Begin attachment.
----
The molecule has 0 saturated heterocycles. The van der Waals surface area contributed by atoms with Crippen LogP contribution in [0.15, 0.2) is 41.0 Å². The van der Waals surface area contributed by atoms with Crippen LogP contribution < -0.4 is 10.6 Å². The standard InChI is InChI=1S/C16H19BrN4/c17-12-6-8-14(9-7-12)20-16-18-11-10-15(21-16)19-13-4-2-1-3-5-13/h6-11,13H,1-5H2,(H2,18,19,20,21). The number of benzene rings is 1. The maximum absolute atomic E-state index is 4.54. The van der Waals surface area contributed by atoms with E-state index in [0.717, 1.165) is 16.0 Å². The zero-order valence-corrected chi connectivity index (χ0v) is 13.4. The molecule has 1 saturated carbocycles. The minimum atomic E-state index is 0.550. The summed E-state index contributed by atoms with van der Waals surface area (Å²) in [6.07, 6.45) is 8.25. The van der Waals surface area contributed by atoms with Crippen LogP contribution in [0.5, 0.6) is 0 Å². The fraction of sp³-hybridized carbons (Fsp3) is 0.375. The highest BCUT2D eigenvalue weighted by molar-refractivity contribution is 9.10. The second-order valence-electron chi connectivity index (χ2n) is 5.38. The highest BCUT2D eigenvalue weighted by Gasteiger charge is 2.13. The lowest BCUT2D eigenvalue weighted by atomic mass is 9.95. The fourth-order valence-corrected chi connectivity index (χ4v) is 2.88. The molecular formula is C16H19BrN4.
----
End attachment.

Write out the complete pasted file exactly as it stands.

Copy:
The molecule has 0 saturated heterocycles. The van der Waals surface area contributed by atoms with Crippen LogP contribution in [0.15, 0.2) is 41.0 Å². The van der Waals surface area contributed by atoms with Crippen LogP contribution < -0.4 is 10.6 Å². The standard InChI is InChI=1S/C16H19BrN4/c17-12-6-8-14(9-7-12)20-16-18-11-10-15(21-16)19-13-4-2-1-3-5-13/h6-11,13H,1-5H2,(H2,18,19,20,21). The number of benzene rings is 1. The maximum absolute atomic E-state index is 4.54. The van der Waals surface area contributed by atoms with E-state index in [0.717, 1.165) is 16.0 Å². The zero-order valence-corrected chi connectivity index (χ0v) is 13.4. The molecule has 1 saturated carbocycles. The minimum atomic E-state index is 0.550. The summed E-state index contributed by atoms with van der Waals surface area (Å²) in [6.07, 6.45) is 8.25. The van der Waals surface area contributed by atoms with Crippen LogP contribution in [0.5, 0.6) is 0 Å². The fraction of sp³-hybridized carbons (Fsp3) is 0.375. The highest BCUT2D eigenvalue weighted by molar-refractivity contribution is 9.10. The second-order valence-electron chi connectivity index (χ2n) is 5.38. The highest BCUT2D eigenvalue weighted by Gasteiger charge is 2.13. The lowest BCUT2D eigenvalue weighted by atomic mass is 9.95. The fourth-order valence-corrected chi connectivity index (χ4v) is 2.88. The molecular formula is C16H19BrN4.